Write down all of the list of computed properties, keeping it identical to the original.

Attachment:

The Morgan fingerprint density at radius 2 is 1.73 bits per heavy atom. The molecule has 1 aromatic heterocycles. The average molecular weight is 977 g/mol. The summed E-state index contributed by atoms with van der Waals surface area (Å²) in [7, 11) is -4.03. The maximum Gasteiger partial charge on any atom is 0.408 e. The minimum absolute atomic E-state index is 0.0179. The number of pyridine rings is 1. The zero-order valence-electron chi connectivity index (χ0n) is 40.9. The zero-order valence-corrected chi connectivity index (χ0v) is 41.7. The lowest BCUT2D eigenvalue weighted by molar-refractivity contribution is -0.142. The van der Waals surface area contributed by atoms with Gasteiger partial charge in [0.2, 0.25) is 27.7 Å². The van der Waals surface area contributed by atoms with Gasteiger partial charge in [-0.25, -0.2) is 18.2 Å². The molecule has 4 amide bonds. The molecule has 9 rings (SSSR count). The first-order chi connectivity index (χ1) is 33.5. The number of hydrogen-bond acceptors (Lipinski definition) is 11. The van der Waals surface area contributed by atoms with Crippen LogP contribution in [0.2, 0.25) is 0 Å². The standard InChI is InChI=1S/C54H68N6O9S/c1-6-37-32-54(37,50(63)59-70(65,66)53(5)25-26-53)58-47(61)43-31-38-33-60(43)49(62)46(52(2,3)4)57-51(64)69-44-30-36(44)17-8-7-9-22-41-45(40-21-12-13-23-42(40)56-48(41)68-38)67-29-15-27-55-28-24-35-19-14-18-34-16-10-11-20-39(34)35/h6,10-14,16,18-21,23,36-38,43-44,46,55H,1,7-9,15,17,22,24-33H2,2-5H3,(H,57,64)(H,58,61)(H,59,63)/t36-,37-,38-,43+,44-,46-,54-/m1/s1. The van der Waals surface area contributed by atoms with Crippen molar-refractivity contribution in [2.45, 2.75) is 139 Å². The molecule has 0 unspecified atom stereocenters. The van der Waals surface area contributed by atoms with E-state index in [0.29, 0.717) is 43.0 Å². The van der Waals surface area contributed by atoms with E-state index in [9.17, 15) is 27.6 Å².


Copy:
The Morgan fingerprint density at radius 2 is 1.73 bits per heavy atom. The molecule has 1 aromatic heterocycles. The average molecular weight is 977 g/mol. The summed E-state index contributed by atoms with van der Waals surface area (Å²) in [7, 11) is -4.03. The maximum Gasteiger partial charge on any atom is 0.408 e. The minimum absolute atomic E-state index is 0.0179. The number of pyridine rings is 1. The zero-order valence-electron chi connectivity index (χ0n) is 40.9. The zero-order valence-corrected chi connectivity index (χ0v) is 41.7. The lowest BCUT2D eigenvalue weighted by molar-refractivity contribution is -0.142. The van der Waals surface area contributed by atoms with Gasteiger partial charge in [0.2, 0.25) is 27.7 Å². The van der Waals surface area contributed by atoms with Gasteiger partial charge in [-0.25, -0.2) is 18.2 Å². The molecule has 4 amide bonds. The molecule has 9 rings (SSSR count). The first-order chi connectivity index (χ1) is 33.5. The number of hydrogen-bond acceptors (Lipinski definition) is 11. The van der Waals surface area contributed by atoms with Crippen LogP contribution in [0.2, 0.25) is 0 Å². The standard InChI is InChI=1S/C54H68N6O9S/c1-6-37-32-54(37,50(63)59-70(65,66)53(5)25-26-53)58-47(61)43-31-38-33-60(43)49(62)46(52(2,3)4)57-51(64)69-44-30-36(44)17-8-7-9-22-41-45(40-21-12-13-23-42(40)56-48(41)68-38)67-29-15-27-55-28-24-35-19-14-18-34-16-10-11-20-39(34)35/h6,10-14,16,18-21,23,36-38,43-44,46,55H,1,7-9,15,17,22,24-33H2,2-5H3,(H,57,64)(H,58,61)(H,59,63)/t36-,37-,38-,43+,44-,46-,54-/m1/s1. The van der Waals surface area contributed by atoms with Crippen molar-refractivity contribution in [2.45, 2.75) is 139 Å². The molecule has 0 unspecified atom stereocenters. The van der Waals surface area contributed by atoms with E-state index in [0.29, 0.717) is 43.0 Å². The van der Waals surface area contributed by atoms with E-state index in [9.17, 15) is 27.6 Å².